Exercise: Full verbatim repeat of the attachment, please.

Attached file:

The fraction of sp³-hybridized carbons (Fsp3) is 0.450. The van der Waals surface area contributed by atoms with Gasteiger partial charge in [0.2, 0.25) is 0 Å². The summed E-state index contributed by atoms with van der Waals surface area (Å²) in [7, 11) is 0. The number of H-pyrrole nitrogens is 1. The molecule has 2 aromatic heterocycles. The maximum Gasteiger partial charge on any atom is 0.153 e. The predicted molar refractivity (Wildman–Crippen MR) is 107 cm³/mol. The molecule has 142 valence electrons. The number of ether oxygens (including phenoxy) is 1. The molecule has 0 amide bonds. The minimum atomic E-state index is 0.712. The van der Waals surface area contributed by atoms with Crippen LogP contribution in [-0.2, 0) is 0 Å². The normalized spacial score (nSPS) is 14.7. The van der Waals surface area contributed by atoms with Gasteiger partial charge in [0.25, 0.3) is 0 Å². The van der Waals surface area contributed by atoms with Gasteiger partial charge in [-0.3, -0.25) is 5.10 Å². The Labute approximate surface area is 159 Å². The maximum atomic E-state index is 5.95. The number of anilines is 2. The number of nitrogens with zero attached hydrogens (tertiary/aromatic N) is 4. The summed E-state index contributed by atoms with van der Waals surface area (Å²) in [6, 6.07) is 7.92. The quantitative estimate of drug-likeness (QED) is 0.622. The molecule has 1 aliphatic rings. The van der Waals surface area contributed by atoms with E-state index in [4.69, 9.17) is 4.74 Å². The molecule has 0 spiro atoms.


The fraction of sp³-hybridized carbons (Fsp3) is 0.450. The van der Waals surface area contributed by atoms with Gasteiger partial charge in [0.2, 0.25) is 0 Å². The summed E-state index contributed by atoms with van der Waals surface area (Å²) in [7, 11) is 0. The number of H-pyrrole nitrogens is 1. The molecule has 2 aromatic heterocycles. The maximum Gasteiger partial charge on any atom is 0.153 e. The predicted molar refractivity (Wildman–Crippen MR) is 107 cm³/mol. The molecule has 142 valence electrons. The number of ether oxygens (including phenoxy) is 1. The molecule has 0 amide bonds. The minimum atomic E-state index is 0.712. The van der Waals surface area contributed by atoms with Crippen LogP contribution in [-0.2, 0) is 0 Å². The normalized spacial score (nSPS) is 14.7. The van der Waals surface area contributed by atoms with Gasteiger partial charge in [0.25, 0.3) is 0 Å². The van der Waals surface area contributed by atoms with Gasteiger partial charge in [-0.3, -0.25) is 5.10 Å². The Labute approximate surface area is 159 Å². The maximum atomic E-state index is 5.95. The number of anilines is 2. The number of nitrogens with zero attached hydrogens (tertiary/aromatic N) is 4. The summed E-state index contributed by atoms with van der Waals surface area (Å²) in [6, 6.07) is 7.92. The quantitative estimate of drug-likeness (QED) is 0.622. The molecule has 1 aliphatic rings. The van der Waals surface area contributed by atoms with E-state index in [4.69, 9.17) is 4.74 Å². The molecule has 0 spiro atoms.